I feel compelled to have at least one image in every post. Typically it falls in the most content-appropriate spot about a third or half way through the post. Today, we’re starting right at the top. Check this out:
I’m moderately active on Twitter. I follow about a hundred people and organizations. I’m followed by about a hundred others. I (mis)use it primarily for social bookmarking – sharing things I think are interesting and trying to position them with a personal take – all within 140 characters.
Now and then, I get new follows from people with whom I’m unfamiliar. This is a great thing. Presumably, they’ve stumbled across something I’ve put online and decided that my perspective could be of interest or value to them.
My first step: check their Twitter feeds and profiles. Are they actually human? Who are they? What are they about? How do they use Twitter? Are they posting things in which I’d find interest or value?
I recently checked the Twitter feed and profile of an unknown follower and came across the phenomenon screen captured and embedded above: an automated system to follow new people, then threaten to un-follow them if they don’t follow back within 24 hours. Nothing like guilt or coercion – complete with 24 hour detonation clock – to create a community of like-minded followers. Come on, let’s connect … or I’ll terminate you!
In short: Who does this? Why?
Related: I was terminated.
This is the best example yet of a phenomenon I’ve been thinking about and calling “social whoring.” It’s a mindset and approach based on the idea that more is inherently better. It’s a mindset and approach that strongly prefers “how many” to “who.”
I call it whoring because it involves attempted engagement with someone you don’t know, with whom you have nothing in common and with whom you don’t intend to relate authentically. Instead, you’re relegated to a notch on the bed post – the more, the better. Whether or not there’s any real engagement is irrelevant. The quality of engagement – or lack thereof – isn’t even on the radar.
The name is a bit inflammatory by design. I hope to provoke thought and discussion on these tactics.
Social whoring is perfectly fine. It probably works for many of its subscribers and practitioners. These tactics must work or else social whores wouldn’t continue to employ and evolve them.
Based on my visceral response when I encounter it, though, it doesn’t seem to be for me.
I received a friend request from the editorial page editor of our local newspaper. I checked out this person’s wall, which is loaded with editorials published in the newspaper and online, plus some light conversation. I thought – OK, I’ll engage in discussions about what’s happening around here. Accept!
A week later, some friends are over for dinner. One of them asks – hey, are you friends with (name of editorial page editor of our local newspaper) on Facebook? Why, yes … I am.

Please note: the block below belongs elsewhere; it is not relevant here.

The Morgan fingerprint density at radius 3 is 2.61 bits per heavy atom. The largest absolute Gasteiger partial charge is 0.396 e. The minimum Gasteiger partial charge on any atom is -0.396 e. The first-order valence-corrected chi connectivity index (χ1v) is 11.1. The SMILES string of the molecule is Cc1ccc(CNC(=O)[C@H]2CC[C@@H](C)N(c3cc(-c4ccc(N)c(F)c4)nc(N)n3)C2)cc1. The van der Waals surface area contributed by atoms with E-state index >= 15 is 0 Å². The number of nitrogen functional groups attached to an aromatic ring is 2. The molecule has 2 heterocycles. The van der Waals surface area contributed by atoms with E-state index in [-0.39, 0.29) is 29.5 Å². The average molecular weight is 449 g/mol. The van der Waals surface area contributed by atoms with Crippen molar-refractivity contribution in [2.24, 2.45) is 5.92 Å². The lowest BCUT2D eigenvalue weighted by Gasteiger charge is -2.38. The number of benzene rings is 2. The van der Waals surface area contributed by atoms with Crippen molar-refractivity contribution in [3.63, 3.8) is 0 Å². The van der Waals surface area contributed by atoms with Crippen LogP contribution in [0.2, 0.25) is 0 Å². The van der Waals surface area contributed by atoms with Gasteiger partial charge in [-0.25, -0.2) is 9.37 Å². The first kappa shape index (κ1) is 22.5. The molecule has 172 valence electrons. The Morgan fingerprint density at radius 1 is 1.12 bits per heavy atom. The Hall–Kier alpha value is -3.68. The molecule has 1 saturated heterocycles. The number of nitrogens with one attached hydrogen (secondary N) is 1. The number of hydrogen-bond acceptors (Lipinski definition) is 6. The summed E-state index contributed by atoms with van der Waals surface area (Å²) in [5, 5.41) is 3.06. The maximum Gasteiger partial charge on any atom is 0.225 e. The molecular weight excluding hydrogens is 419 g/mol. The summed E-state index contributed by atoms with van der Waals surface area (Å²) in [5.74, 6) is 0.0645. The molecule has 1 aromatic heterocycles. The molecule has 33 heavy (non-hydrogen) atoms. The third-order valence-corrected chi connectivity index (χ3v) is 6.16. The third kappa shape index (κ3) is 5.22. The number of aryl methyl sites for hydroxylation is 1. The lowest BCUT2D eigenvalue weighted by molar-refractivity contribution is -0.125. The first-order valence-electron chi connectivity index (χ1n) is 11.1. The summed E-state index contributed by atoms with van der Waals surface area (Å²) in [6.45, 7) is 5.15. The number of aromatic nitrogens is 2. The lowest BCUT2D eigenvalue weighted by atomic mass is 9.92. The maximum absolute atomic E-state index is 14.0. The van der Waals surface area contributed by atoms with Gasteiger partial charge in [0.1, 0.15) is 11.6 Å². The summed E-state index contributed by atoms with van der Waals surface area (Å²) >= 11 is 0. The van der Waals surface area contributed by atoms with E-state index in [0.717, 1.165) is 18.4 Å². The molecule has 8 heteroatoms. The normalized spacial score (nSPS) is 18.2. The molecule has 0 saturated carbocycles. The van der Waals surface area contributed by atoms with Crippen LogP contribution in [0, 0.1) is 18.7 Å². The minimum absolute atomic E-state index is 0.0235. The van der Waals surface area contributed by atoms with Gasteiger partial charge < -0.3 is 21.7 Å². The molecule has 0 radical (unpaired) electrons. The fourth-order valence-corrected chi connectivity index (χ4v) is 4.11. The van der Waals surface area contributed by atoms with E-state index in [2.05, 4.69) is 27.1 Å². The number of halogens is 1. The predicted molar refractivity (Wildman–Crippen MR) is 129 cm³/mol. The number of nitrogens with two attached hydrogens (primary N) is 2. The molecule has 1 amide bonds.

He was, too … until he realized that (name of editorial page editor of our local newspaper) had – immediately upon becoming friends – friend-requested all of his friends – some as far west as Oakland and as far east as Baltimore – none of whom (name of editorial page editor of our local newspaper) knew.
On principle alone, I had to un-friend the editorial page editor of our local newspaper, who seems like a nice enough person – smart and interesting, too. This person’s approach, though, is a bit heavy on the social whoring.
For better or worse, friend-requesting people this person doesn’t know, then all of the new friends’ friends seems to be working. The editorial page editor of our local newspaper has 2,500 friends.
Last example in this post (though examples abound – look around):
Are you a fan of Evan Bailyn on Facebook? More than 70,000 people are. In this October 2010 article at AllFacebook.com, he describes how he gathered 57,000 fans in one year. The value returned to you for your “like” is the regular appearance in your news feed of generically positive status updates like “Surround yourself with people who believe in you” and “Take it one day at a time.”
A crucial step in amassing this following, beyond the consciously formulaic content strategy, was “contacting popular people on Facebook and asking them if I could get them to suggest my page in exchange for services, shout-outs, or, as a last resort – cold, hard cash.”
This case is the most confounding to me. That last statement, written by Bailyn, is obviously whoring. Hey – you have a big following. I’ll give you “services” or even “cold, hard cash” in exchange for suggesting me (who you don’t know) to all your fans and friends (who don’t know me).
The confounding part is that he’s an extremely intelligent and positive person. He probably has designs on a positive use of this mass following. He’s founded successful start-ups and websites, written books and started a foundation to help children ages 7-17 through creativity. His welcome page for non-fans on Facebook is a smartly-designed, stylish, fun and storytelling piece. I like what he’s doing.
What to Make of It?
The title of the post has now come around.
In the Bailyn case, do the ends justify the means? When is “whoring” actually whoring? Have you witnessed any grossly whorrific tactics? When are more people better than the right people? Is the judgment even fair?
Your thoughts are invited in the comment section. Thanks!